RAYMOND TA, 40, of Federal Way, Washington
DUNG T. CAO, 31, of Puyallup, Washington
CHIEM VAN TONG, 41, of Renton, Washington
DAC HOANG TONG, 31, of Puyallup, Washington
THU VAN NGUYEN, 54, of Auburn, Washington
XUAN VAN LAM, 36, of Puyallup, Washington
MAI THI NGUYEN, 26, of Puyallup, Washington

Dung T. Cao and Dac Hoang Tong pleaded guilty on April 18, 2007 to Conspiracy to Distribute Marijuana. They are scheduled for sentencing on July 27, 2007 before Judge Martinez. The remaining defendants are scheduled for trial before Judge Martinez on June 11, 2007.

During the Long Duy Tran investigation, agents and detectives also learned of another group of marijuana growers operating in South King County. On March 15, 2007 they arrested three persons:

LAM QUANG TRAN, Maple Valley

A Criminal Complaint filed in the case alleged the following. Dai Trong Tran had previously been arrested by local officers on November 21, 2006 at a house in Renton with a 1,063-plant marijuana growing operation. He was not detained at that time. When he was arrested again as part of this investigation, at a house in Federal Way, there was a 764-plant marijuana growing operation in the residence. Lam Quang Tran was arrested at a residence in Maple Valley with a 571-plant marijuana growing operation. Phuoc Tan Nguyen was arrested at a residence in Auburn with a 665-plant marijuana growing operation, plus an additional 548 starter plants. All three men indicated to law enforcement officers that they had come to Washington from Canada to tend marijuana grows. The three are charged with Conspiracy to Manufacture (Grow) Marijuana. Their trial is scheduled on May 29, 2007, before United States District Judge Marsha J. Pechman.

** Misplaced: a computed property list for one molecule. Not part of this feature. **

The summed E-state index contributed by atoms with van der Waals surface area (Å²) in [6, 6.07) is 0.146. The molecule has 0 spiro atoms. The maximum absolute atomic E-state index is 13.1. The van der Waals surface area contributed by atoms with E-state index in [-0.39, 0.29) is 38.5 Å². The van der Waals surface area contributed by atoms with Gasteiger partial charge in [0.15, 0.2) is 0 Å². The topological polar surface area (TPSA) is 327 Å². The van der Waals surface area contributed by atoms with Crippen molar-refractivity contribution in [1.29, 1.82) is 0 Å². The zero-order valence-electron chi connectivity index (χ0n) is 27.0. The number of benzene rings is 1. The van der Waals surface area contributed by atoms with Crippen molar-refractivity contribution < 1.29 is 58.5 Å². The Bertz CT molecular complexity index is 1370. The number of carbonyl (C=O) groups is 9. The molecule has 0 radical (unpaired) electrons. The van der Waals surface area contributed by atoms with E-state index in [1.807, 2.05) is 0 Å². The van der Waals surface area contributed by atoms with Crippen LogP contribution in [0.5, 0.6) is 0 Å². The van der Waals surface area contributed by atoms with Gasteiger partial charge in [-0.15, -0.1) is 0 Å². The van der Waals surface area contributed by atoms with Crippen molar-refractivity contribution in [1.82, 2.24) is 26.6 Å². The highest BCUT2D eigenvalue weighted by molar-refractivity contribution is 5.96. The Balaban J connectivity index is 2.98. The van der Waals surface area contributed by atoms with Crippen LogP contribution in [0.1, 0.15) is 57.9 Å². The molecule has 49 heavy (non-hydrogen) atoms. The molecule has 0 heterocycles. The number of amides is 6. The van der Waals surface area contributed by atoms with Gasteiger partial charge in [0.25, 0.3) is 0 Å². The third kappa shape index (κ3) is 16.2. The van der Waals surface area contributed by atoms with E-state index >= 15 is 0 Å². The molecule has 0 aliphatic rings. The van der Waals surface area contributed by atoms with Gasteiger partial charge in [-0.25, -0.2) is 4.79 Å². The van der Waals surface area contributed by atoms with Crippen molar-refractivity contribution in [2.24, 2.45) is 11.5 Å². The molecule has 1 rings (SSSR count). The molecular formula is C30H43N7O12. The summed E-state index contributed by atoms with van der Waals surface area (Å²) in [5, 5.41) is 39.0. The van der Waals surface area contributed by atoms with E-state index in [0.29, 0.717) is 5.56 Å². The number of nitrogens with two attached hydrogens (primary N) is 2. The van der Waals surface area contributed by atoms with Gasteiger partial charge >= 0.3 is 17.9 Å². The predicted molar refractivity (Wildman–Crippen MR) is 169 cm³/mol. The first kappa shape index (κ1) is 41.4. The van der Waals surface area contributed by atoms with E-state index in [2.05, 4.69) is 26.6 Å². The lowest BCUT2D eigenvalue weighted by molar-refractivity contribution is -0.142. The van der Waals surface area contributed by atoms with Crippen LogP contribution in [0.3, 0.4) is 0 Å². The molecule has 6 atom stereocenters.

Information about defendants who are scheduled for trial comes from Complaints filed with the court by the government. A Complaint contains allegations that have not yet been proven at trial beyond a reasonable doubt. Defendants awaiting trial are presumed innocent.

This was an Organized Crime and Drug Enforcement Task Force (OCDETF) investigation, providing supplemental federal funding to the federal and state agencies involved. The cases were investigated by the Drug Enforcement Administration (DEA), Seattle Police Department, Internal Revenue Service Criminal Investigation (IRS-CI), King Country Sheriff’s Office, Washington State Patrol, Pierce County Sheriff’s Office, Tacoma Police Department, Puyallup Police Department, Bonney Lake Police Department, Auburn Police Department, and the Washington State Department of Corrections.

The cases are being prosecuted by Assistant United States Attorneys Doug Whalley, Lisca Borichewski, and Doug Hill. Whalley and Borichewski are members of the Criminal Enterprises Unit within the United States Attorney’s Office, which focuses on identifying and prosecuting large criminal organizations operating in Western Washington. In February 2007, the Unit was recognized by Deputy Attorney General Paul J. McNulty for their outstanding work.

For additional information please contact Emily Langlie, Public Affairs Officer for the United States Attorney’s Office, Western District of Washington at (206) 553-4110, or Assistant United States Attorney Doug Whalley at (206) 553-4882.